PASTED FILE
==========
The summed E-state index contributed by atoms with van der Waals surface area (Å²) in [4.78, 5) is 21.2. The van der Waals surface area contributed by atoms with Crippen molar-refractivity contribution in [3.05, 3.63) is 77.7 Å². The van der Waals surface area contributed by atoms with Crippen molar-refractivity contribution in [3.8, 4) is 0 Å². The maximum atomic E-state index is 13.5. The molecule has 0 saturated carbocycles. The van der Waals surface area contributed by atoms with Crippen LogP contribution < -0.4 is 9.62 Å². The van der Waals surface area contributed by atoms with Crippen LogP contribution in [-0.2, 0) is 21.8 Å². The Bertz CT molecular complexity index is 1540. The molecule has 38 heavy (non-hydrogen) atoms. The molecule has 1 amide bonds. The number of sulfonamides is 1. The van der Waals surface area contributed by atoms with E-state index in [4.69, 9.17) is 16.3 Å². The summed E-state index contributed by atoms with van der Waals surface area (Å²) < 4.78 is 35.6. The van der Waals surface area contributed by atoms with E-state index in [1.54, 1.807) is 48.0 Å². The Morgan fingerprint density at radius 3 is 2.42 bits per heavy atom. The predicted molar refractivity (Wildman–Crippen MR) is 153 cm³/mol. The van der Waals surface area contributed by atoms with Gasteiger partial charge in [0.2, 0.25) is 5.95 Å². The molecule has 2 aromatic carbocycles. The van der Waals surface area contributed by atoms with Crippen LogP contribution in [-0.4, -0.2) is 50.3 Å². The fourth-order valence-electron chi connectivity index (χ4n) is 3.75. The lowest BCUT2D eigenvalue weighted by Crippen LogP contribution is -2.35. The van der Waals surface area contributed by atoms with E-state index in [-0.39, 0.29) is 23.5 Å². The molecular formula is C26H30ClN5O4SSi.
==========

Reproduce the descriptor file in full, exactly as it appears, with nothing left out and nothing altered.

The summed E-state index contributed by atoms with van der Waals surface area (Å²) in [4.78, 5) is 21.2. The van der Waals surface area contributed by atoms with Crippen molar-refractivity contribution in [3.05, 3.63) is 77.7 Å². The van der Waals surface area contributed by atoms with Crippen molar-refractivity contribution in [3.8, 4) is 0 Å². The maximum atomic E-state index is 13.5. The molecule has 0 saturated carbocycles. The van der Waals surface area contributed by atoms with Crippen LogP contribution < -0.4 is 9.62 Å². The van der Waals surface area contributed by atoms with Crippen LogP contribution in [-0.2, 0) is 21.8 Å². The Bertz CT molecular complexity index is 1540. The molecule has 38 heavy (non-hydrogen) atoms. The molecule has 1 amide bonds. The number of sulfonamides is 1. The van der Waals surface area contributed by atoms with E-state index in [4.69, 9.17) is 16.3 Å². The summed E-state index contributed by atoms with van der Waals surface area (Å²) < 4.78 is 35.6. The van der Waals surface area contributed by atoms with E-state index in [1.54, 1.807) is 48.0 Å². The Morgan fingerprint density at radius 3 is 2.42 bits per heavy atom. The predicted molar refractivity (Wildman–Crippen MR) is 153 cm³/mol. The van der Waals surface area contributed by atoms with Gasteiger partial charge in [0.2, 0.25) is 5.95 Å². The molecule has 2 aromatic carbocycles. The van der Waals surface area contributed by atoms with Crippen LogP contribution in [-0.4, -0.2) is 50.3 Å². The fourth-order valence-electron chi connectivity index (χ4n) is 3.75. The lowest BCUT2D eigenvalue weighted by Crippen LogP contribution is -2.35. The van der Waals surface area contributed by atoms with E-state index in [-0.39, 0.29) is 23.5 Å². The molecular formula is C26H30ClN5O4SSi.